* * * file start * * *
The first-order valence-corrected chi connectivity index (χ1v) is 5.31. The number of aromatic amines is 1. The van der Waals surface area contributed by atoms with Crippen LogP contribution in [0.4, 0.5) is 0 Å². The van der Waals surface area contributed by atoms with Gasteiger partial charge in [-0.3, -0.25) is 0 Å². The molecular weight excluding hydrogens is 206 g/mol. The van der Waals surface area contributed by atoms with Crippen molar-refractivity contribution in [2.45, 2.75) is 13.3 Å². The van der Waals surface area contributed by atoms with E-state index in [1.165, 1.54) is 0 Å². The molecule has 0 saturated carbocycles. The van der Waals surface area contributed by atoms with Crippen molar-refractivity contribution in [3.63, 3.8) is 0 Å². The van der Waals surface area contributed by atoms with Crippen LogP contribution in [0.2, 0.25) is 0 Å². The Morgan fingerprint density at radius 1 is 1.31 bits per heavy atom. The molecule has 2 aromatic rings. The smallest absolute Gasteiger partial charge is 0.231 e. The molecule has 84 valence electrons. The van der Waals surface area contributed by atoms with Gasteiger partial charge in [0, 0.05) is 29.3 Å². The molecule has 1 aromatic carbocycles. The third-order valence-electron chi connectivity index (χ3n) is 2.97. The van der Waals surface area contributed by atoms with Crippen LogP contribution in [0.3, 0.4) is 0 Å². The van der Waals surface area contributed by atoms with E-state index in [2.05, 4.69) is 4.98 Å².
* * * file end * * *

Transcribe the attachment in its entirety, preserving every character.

The first-order valence-corrected chi connectivity index (χ1v) is 5.31. The number of aromatic amines is 1. The van der Waals surface area contributed by atoms with Crippen LogP contribution in [0.4, 0.5) is 0 Å². The van der Waals surface area contributed by atoms with Gasteiger partial charge in [-0.3, -0.25) is 0 Å². The molecular weight excluding hydrogens is 206 g/mol. The van der Waals surface area contributed by atoms with Crippen molar-refractivity contribution in [2.45, 2.75) is 13.3 Å². The van der Waals surface area contributed by atoms with E-state index in [1.165, 1.54) is 0 Å². The molecule has 0 saturated carbocycles. The van der Waals surface area contributed by atoms with Crippen molar-refractivity contribution in [3.63, 3.8) is 0 Å². The van der Waals surface area contributed by atoms with Crippen LogP contribution in [0.2, 0.25) is 0 Å². The Morgan fingerprint density at radius 1 is 1.31 bits per heavy atom. The molecule has 2 aromatic rings. The smallest absolute Gasteiger partial charge is 0.231 e. The molecule has 84 valence electrons. The van der Waals surface area contributed by atoms with Gasteiger partial charge in [0, 0.05) is 29.3 Å². The molecule has 1 aromatic carbocycles. The third-order valence-electron chi connectivity index (χ3n) is 2.97. The van der Waals surface area contributed by atoms with Crippen LogP contribution in [0.3, 0.4) is 0 Å². The van der Waals surface area contributed by atoms with E-state index in [2.05, 4.69) is 4.98 Å².